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The burning question: work or travel this summer?

|Written By Heather Gardiner
The burning question: work or travel this summer?
If you already have work experience and the money, Beverly Ma says travelling ‘would be a great idea.’

To work or travel this summer?

At this time of year, it’s a question on the minds of most first-year law students as summer job postings start to appear.

It’s a tough decision. On the one hand, getting some legal or non-legal work experience can add to your resumé, and on the other hand, it might be your last chance to take advantage of four months off.

Beverly Ma, a 1L law student at the University of British Columbia, says she’s thinking ahead to next year’s on-campus interviews.

“[Y]ou’re going to be meeting a lot of firms and going to a lot of networking events, and I’m just thinking that if you’re travelling, you get a lot of exciting experiences that you can talk about with recruiters [and] interviewers,” she says.

Gail Wong, director of student programs at McCarthy Tétrault LLP, says it’s a good idea for students to keep second-year summer recruitment in mind when deciding what to do in their first summer after law school.

“Given that the majority of firms on Bay Street now recruit students at the beginning of their second year for the second-year summer student program, the first summer is an opportunity to experience perhaps things that a student has not gained experience in previously,” she says.

Since it’s becoming increasingly competitive, Wong says most students applying to the firm in second year have had some kind of work or volunteer experience in their first summer.

But she stresses it doesn’t have to be in the legal field.

“The first-year summer is a great opportunity to learn additional skills, to learn about a different industry [or] gain work experience in a different environment — it doesn’t necessarily need to be legal,” she says.

In fact, most students don’t obtain legal work experience in their first summer, she adds.

However, Kristian Arciaga, a first-year law student at the University of Ottawa, says there’s a lot of pressure to get a legal job in their first summer.

“I’m comfortable with my past work experience, but at the same time there’s a lot of pressure on all of us to try and find that job because we always hear talk about the articling crisis and what distinguishes one candidate from another, not to mention we’re all on a curve in law school. So I think everyone is searching for that extra advantage,” he says.

Arciaga is hoping to combine travel and work by doing a legal internship overseas this summer. Through Ottawa’s student-proposed internship program, he might even be able to get credit for it.

Natalie Zinman, director of student programs at Gowling Lafleur Henderson LLP, says, “The job does not have to have a legal focus for it to be meaningful. Any experience that a student has, they will be asked about, whether it’s a job or whether it’s a travel experience.

“I think that the student needs to be able to articulate the benefits of that experience and how that experience is going to be applicable to the work that they hope to do when they come into the firm.”

Ma says she’s considering getting a summer job to gain some practical legal experience and narrow down her interests for next year.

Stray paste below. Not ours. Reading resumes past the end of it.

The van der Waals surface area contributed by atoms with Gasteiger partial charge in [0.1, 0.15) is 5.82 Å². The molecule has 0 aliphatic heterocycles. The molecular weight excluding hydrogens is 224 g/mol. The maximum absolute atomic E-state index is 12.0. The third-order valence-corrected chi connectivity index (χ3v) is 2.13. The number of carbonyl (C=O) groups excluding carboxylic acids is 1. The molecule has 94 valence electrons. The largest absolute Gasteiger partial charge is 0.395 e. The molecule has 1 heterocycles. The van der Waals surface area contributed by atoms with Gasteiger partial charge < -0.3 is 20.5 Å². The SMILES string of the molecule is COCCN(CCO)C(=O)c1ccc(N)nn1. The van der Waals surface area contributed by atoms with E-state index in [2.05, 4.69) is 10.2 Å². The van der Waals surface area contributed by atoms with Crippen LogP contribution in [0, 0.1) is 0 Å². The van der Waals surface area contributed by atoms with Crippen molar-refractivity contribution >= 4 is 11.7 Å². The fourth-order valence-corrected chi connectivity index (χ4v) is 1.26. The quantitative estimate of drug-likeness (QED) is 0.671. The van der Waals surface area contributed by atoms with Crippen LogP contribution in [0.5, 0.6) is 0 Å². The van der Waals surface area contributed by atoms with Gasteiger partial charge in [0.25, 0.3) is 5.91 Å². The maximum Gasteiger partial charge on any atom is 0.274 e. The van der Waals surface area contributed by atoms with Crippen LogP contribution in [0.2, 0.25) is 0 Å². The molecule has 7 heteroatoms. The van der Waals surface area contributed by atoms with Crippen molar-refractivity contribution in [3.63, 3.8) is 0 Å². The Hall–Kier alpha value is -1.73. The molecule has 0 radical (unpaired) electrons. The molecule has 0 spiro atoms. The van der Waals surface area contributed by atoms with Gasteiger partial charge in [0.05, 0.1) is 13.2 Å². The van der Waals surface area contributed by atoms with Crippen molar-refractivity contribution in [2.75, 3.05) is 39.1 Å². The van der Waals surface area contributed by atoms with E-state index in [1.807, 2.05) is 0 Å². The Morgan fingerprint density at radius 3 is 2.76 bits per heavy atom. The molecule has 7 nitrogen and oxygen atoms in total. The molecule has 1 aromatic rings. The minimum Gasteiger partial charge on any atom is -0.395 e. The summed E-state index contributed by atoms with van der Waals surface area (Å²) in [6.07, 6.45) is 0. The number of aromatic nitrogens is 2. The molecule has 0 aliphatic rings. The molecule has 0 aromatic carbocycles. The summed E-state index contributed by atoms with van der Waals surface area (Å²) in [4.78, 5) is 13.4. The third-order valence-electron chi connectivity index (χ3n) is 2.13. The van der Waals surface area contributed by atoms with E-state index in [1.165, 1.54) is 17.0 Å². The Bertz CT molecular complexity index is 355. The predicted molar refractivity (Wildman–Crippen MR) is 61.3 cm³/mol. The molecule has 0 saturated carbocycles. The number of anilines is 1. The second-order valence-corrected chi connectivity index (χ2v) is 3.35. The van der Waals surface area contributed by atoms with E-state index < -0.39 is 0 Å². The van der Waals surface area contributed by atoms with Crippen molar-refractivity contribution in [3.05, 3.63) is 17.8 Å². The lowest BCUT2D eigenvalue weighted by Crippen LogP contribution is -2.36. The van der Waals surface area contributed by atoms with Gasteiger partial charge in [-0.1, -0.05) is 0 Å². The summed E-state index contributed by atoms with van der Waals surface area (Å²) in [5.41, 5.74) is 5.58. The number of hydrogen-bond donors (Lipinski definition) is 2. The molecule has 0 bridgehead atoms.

“It’s important to think ahead and think about your interests,” she says. “If you already know that you want to practise in a certain area of law then maybe it might be a good idea to try to get some practical work experience in that field this summer, just so you know that that is what you want to [do] before you dedicate your second-year summer job search to that specific field.”

Anna Maria DeCia-Gualtieri, director of career services at the University of Windsor Faculty of Law, tells students whatever they choose to do should be about “personal and professional growth, whether it be returning to their job prior to entering law school, securing a new job, volunteering in their community, or travel.

“The first year of law school should be used to transition into, for some, a ‘new world’ so to speak,” she says. “[S]tudents should begin networking, establishing relationships, and exploring the numerous career opportunities that are available to them as students and future lawyers.”

While travelling can still be worthwhile, both Wong and Zinman say if students’ resumés lack work or volunteer experience or extracurricular activities at their law school, they might want to consider getting a job in their first summer.

“We’re looking for very specific competencies when we are interviewing students and associates,” says Wong. “So the travel experience in our mind is interesting, but the part that is relevant is whether or not as part of that experience —particularly if they’ve worked overseas — there are examples that they can share with us that highlight some of the skills they’ve developed.”

Ma says she was advised by an upper-year law student to take advantage of the time off to travel.

“I’ve been told you have the rest of your life to be a lawyer and it’s a great time to be able to do some travelling because when in your career will you have four months off to just go wherever you want to?

“If you already have a lot of work experience and you have the money, then I think travelling would be a great idea,” she says.

  • Lawyer-to-Be (Articling Student)

    Arun Mohan
    Law students have to realize that recruiters wants well-rounded people to be members of their team. Moreover, as the years go by in the legal profession, they will understand how they should have had certain experiences while they had the chance. Travel, volunteer, do whatever feels right. Work can wait! Arun Mohan

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